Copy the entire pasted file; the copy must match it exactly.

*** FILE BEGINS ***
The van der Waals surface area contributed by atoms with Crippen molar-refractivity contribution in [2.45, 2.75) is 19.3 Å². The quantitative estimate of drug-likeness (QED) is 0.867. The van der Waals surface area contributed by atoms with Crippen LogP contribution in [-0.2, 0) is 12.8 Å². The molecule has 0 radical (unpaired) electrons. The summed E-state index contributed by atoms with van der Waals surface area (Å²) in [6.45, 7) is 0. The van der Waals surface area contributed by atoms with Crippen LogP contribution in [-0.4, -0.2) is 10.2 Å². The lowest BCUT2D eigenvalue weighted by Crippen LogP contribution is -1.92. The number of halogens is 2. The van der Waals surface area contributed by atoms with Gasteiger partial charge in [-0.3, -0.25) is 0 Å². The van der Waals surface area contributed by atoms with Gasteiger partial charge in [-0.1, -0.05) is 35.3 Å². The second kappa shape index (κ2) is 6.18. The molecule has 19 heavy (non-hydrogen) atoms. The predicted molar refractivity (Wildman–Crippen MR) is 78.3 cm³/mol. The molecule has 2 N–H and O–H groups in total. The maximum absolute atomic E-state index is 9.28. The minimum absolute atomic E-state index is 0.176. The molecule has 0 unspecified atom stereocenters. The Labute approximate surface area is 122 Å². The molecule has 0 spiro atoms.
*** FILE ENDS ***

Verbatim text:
The van der Waals surface area contributed by atoms with Crippen molar-refractivity contribution in [2.45, 2.75) is 19.3 Å². The quantitative estimate of drug-likeness (QED) is 0.867. The van der Waals surface area contributed by atoms with Crippen LogP contribution in [-0.2, 0) is 12.8 Å². The molecule has 0 radical (unpaired) electrons. The summed E-state index contributed by atoms with van der Waals surface area (Å²) in [6.45, 7) is 0. The van der Waals surface area contributed by atoms with Crippen LogP contribution in [-0.4, -0.2) is 10.2 Å². The lowest BCUT2D eigenvalue weighted by Crippen LogP contribution is -1.92. The number of halogens is 2. The van der Waals surface area contributed by atoms with Gasteiger partial charge in [-0.3, -0.25) is 0 Å². The van der Waals surface area contributed by atoms with Gasteiger partial charge in [-0.1, -0.05) is 35.3 Å². The second kappa shape index (κ2) is 6.18. The molecule has 19 heavy (non-hydrogen) atoms. The predicted molar refractivity (Wildman–Crippen MR) is 78.3 cm³/mol. The molecule has 2 N–H and O–H groups in total. The maximum absolute atomic E-state index is 9.28. The minimum absolute atomic E-state index is 0.176. The molecule has 0 unspecified atom stereocenters. The Labute approximate surface area is 122 Å². The molecule has 0 spiro atoms.